Director Dr Andrew Leech explained that the vision for this year’s Teddy Bear Hospital was to have fun in a health care setting, raise funds for the charity Fair Game Australia and help reduce anxieties that children and their families may face when they visit the GP.
“The day would not have been possible without the collaboration with medical and nursing students from the University of Notre Dame Fremantle, who committed their time and energy into setting up each station and ensuring each teddy was given a thorough check over. We were also thrilled to welcome St John’s Ambulance and their volunteers who gave all our teddies a ride on their ambulance and a talk on what happens to people who need emergency care,” Dr Leech said.
The Teddy Bear Hospital also provided an opportunity for children to learn about the different treatments they might encounter at a general practice or hospital. On arrival, children created a ‘teddy-care card’ and explained their teddy’s presenting problem to a medical or nursing student. The teddies were then taken to the nurse treatment room for bandaging, immunisations or medicines. Some teddies required an x-ray or MRI before going to the surgical room for the reattachment of limbs, ears or eyes with use of IV lines and oxygen masks for anaesthetic.
“All teddies received a lollypop for their bravery and a special certificate with the treatment they had received. It is always so rewarding seeing the smiles on children's faces when we teach them such important messages about staying healthy and not fearing having check-ups, x-rays or bandages, but knowing that they will be ok, they are safe and that these procedures will help them get better. We look forward to next year's Teddy Bear Hospital and further expanding the types of experiences and stations we incorporate,” Dr Leech said.
The Teddy Bear Hospital volunteers from Notre Dame University, together with Dr Andrew Leech (right), director of the Garden Family Medical Clinic Murdoch.
The TPP, hosted by the Australian Primary Health Care Nurses Association (APNA), offers a 10-month, fully funded education framework for nurses transitioning to primary health care (PHC). It provides valuable clinical and professional support, and mentorship opportunities.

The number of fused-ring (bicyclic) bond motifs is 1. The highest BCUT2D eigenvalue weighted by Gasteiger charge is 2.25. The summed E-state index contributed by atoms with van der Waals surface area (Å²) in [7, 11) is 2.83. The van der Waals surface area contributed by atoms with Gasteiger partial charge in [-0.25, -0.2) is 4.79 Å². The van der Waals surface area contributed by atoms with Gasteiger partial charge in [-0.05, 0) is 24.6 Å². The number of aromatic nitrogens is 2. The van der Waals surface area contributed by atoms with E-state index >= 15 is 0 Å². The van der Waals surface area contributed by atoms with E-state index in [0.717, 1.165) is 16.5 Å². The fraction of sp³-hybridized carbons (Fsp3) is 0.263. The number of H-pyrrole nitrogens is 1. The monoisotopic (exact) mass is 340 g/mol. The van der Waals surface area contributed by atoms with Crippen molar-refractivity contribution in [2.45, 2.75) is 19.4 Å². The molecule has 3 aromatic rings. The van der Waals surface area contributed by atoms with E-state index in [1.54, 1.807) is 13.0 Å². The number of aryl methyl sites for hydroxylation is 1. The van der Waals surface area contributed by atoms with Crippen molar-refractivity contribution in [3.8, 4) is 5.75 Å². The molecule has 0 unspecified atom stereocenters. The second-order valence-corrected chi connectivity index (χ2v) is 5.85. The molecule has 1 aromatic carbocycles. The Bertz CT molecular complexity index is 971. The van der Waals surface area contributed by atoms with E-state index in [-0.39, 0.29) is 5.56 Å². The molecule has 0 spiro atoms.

If you’re new to PHC care, this tailored program is designed to provide you with the support, knowledge, and tools nurses need to succeed in your career.
In the mentor role, experienced PHC nurses help shape the future of our profession. You will have the full support of APNA's experienced team, and you will be paid for your valuable time in the program.
Don't miss this incredible opportunity to grow you career in primary health care. Spots are filling with applications closing on Friday 6 October.
Attached is a TPP flyer to share with nurse peers and networks. Eager nurses can learn more about the program on the TPP website and can APPLY TODAY.
There is new guidance from Services Australia regarding the assignment of benefit and signature requirements for telehealth services. The changes that have been made provide guidance for health professionals to fulfill the legal requirements under the Health Insurance Act 1973 to obtain and record a patient’s verbal agreement to assign their Medicare benefit for bulk billing purposes. Visit the Services Australia website for more information or read the frequently asked questions.
The first stage of nearly 100 PBS medicines becoming available through 60-day prescriptions has started. Health care professionals able to prescribe PBS medicines can now decide if patients with ongoing health conditions, who are on stable treatment programs, should get 60-day prescriptions.
More information about 60-day prescriptions of PBS medicines is available on the Health website, or you can download the 60-day prescriptions Information Kit for prescribers.
Lung Foundation Australia are pleased to share information regarding their new support services for people living with silicosis, their carers and family. They understand a silicosis diagnosis can be overwhelming and often isolating. Through these free and confidential services, they aim to help people feel informed, supported, and connected.
Please see below information about these three services:
To access these services, click the links above or call the Information and Support Centre on 1800 654 301 (option 3).
GP’s in South Perth, Melville & Canning are encouraged to support a new pilot offering free screening for type 1 diabetes, for children aged 2, 6 or 10 years old. Until November 2023, eligible children will be offered free screening by a finger prick dried bloodspot test which is used to detect the presence of islet autoantibodies (early markers of type 1 diabetes).
Over 6,000 children have registered for their free screening kit via the Type 1 Diabetes National Screening Pilot. The test kit can be ordered online and done at home or they may ask their local GP for support and assistance to collect the finger prick blood test. GP Practices can also register to offer on-the-spot registration and screening to eligible families. Reimbursement is provided for all activities.